Most of it was said by Jeff's recommended article. Let me add a few info
taken from my experience and my chemical dictionary.
By dissolving CuCo3 in HCl solution, you almost for sure got CuCl2. That is
how I prepare my CuCl2. The solution will vary widely in color (blue,
green, almost opaque green-brown) depending the concentrations of the
various compounds in solution, as mentioned in the article recommended by
Jeff. If you boil the solution and let it evaporate, you will get green
crystals that will turn brown at 100°C if completely dehydrated. CuCl2 =
yellow-brown, CuCl2.2H2O =green.
I have contacted Cu with HCl solution and boiled it a long time ago. After
several days, I got a green solution. CuCl or CuCl2? That is the question,
although the color would suggest CuCl2. From my chem. dictionary, one
obtains CuCl (white cubical crystals, slightly soluble in water, becomes
greenish on exosure to air) by contacting Cu with CuCl2 or Cu with HCl in
air. CuCl is soluble in acids, ammonia, ether, etc., though. My guess
would be that contacting HCl with Cu (especially with an excess Cu) will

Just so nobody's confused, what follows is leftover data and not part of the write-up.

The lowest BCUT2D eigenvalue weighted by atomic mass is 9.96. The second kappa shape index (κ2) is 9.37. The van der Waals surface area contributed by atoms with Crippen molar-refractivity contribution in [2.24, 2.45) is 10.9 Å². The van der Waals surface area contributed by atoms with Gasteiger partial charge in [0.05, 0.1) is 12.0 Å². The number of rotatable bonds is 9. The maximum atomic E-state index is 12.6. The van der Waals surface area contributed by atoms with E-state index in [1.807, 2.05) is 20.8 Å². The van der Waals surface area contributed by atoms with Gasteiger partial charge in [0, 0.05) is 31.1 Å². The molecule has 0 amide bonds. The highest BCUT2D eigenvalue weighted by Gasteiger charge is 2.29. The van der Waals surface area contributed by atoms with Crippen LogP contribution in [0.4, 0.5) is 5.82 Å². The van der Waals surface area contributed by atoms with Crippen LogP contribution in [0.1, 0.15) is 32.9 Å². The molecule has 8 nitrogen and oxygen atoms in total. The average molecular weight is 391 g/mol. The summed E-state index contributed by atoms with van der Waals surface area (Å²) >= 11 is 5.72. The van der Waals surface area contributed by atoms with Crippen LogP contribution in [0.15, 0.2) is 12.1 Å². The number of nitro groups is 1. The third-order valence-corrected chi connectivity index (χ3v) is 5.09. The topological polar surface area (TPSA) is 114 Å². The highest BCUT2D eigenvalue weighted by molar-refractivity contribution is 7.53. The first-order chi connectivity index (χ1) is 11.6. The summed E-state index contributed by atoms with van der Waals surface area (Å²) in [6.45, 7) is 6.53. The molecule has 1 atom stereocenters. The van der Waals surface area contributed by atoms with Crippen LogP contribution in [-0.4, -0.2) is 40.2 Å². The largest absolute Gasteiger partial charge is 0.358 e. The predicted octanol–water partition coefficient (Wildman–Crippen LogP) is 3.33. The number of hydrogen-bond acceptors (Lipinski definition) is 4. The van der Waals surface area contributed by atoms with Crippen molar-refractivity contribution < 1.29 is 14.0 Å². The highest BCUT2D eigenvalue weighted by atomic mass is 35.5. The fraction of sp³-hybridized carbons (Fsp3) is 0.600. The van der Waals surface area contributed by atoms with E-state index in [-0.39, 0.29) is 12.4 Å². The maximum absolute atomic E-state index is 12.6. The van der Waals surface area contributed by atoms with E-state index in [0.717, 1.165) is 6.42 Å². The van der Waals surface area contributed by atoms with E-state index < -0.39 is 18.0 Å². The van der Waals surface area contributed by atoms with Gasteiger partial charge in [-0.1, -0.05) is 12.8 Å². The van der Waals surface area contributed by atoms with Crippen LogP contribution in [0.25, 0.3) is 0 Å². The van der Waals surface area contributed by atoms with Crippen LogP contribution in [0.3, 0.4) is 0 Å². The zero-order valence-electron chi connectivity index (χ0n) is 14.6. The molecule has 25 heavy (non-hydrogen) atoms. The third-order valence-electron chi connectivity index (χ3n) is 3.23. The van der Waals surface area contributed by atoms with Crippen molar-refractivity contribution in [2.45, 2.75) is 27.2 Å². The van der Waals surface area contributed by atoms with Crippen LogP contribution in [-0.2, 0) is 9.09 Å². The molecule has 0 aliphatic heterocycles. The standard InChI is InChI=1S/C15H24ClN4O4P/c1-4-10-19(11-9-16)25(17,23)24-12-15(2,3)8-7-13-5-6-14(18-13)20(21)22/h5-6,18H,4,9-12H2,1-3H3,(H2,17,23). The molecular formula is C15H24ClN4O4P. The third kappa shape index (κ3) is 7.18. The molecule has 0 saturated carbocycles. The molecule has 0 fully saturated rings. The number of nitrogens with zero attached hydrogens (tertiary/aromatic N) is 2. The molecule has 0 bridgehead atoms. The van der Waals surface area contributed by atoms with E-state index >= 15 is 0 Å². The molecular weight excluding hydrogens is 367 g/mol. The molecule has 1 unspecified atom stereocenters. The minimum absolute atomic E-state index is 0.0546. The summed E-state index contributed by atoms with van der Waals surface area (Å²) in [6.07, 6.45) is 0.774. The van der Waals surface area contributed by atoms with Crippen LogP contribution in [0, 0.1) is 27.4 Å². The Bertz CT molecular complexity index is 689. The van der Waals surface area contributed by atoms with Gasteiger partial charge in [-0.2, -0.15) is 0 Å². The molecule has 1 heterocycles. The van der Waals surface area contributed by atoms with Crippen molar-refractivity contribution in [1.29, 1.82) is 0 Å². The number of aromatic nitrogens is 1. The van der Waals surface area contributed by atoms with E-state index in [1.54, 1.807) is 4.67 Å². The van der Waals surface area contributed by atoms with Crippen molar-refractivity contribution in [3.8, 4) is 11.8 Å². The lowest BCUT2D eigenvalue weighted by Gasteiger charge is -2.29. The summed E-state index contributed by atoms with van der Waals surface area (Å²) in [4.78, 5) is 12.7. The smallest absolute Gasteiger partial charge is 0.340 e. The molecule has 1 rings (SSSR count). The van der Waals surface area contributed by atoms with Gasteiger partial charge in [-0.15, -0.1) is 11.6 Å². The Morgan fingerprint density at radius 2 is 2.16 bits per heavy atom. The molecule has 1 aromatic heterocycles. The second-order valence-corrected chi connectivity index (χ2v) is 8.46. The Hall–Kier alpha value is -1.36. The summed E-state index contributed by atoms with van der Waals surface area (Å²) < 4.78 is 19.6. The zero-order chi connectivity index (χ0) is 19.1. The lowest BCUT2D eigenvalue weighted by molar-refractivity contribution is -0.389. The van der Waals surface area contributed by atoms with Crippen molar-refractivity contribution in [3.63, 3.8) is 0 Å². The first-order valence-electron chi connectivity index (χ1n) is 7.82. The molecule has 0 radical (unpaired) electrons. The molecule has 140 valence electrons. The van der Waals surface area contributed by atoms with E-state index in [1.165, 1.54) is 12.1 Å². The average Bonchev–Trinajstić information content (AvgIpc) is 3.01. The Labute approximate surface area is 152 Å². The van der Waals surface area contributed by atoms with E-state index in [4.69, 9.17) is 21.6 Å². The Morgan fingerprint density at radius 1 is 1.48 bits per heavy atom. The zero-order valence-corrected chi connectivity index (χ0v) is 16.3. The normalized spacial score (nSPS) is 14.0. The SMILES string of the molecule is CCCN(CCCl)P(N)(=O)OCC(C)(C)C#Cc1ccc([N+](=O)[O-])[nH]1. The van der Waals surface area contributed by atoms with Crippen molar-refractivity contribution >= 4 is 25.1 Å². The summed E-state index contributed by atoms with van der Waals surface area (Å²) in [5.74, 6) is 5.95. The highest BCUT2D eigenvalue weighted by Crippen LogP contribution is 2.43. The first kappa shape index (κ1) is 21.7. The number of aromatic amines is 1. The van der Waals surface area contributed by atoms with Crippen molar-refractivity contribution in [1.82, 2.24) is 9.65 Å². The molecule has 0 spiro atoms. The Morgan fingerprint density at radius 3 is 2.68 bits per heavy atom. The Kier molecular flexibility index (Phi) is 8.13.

give some sort of mixture of CuCl and CuCl2, but that is just a guess.
By the way, you can also obtain CuCl by heating CuCl2 at 985°C (which is
what would happen in a pyrotechnic composition, except that CuCl2 is
unactractive due to its water absorption property).
Solubility of CuCl2.2H2O: 77 g/100 g H2O at 20°C, 107.9 g/100 g H2O at
Solubility of CuCl: 1.52 g/100 g H2O at 25°C.
Copper oxychloride is said to be insoluble.
But then, what you are really interested is copper oxychloride, and the
article recommended by Jeff will tell more than what I can even master.
I will have to try to make copper oxychloride myself in the coming weeks, I
wonder if air could not be replaced with hydrogen peroxyde in the reactions
calling for bubbling air...
Post by Bas
I'm trying to make copper oxychloride. I read somewhere that it can be made
by dissolving copper in hydrochloric acid (takes a while..) and after that
pumping air through the solution.
First I've tried to solve thin pieces of copper in HCl, which gives a (nice)
green solution, but it took days.
So I thought that dissolving copper carbonate (CuCO3?) in HCl would go MUCH
faster. It dissolved indeed much faster (and gas came free, I suppose CO2).
But.. the solution is blue..(looks like CuSO4 solution, maybe somewhat less
I don't understand. I thought in both cases I would get CuCl2, but why then
the difference in color??
Bas from Holland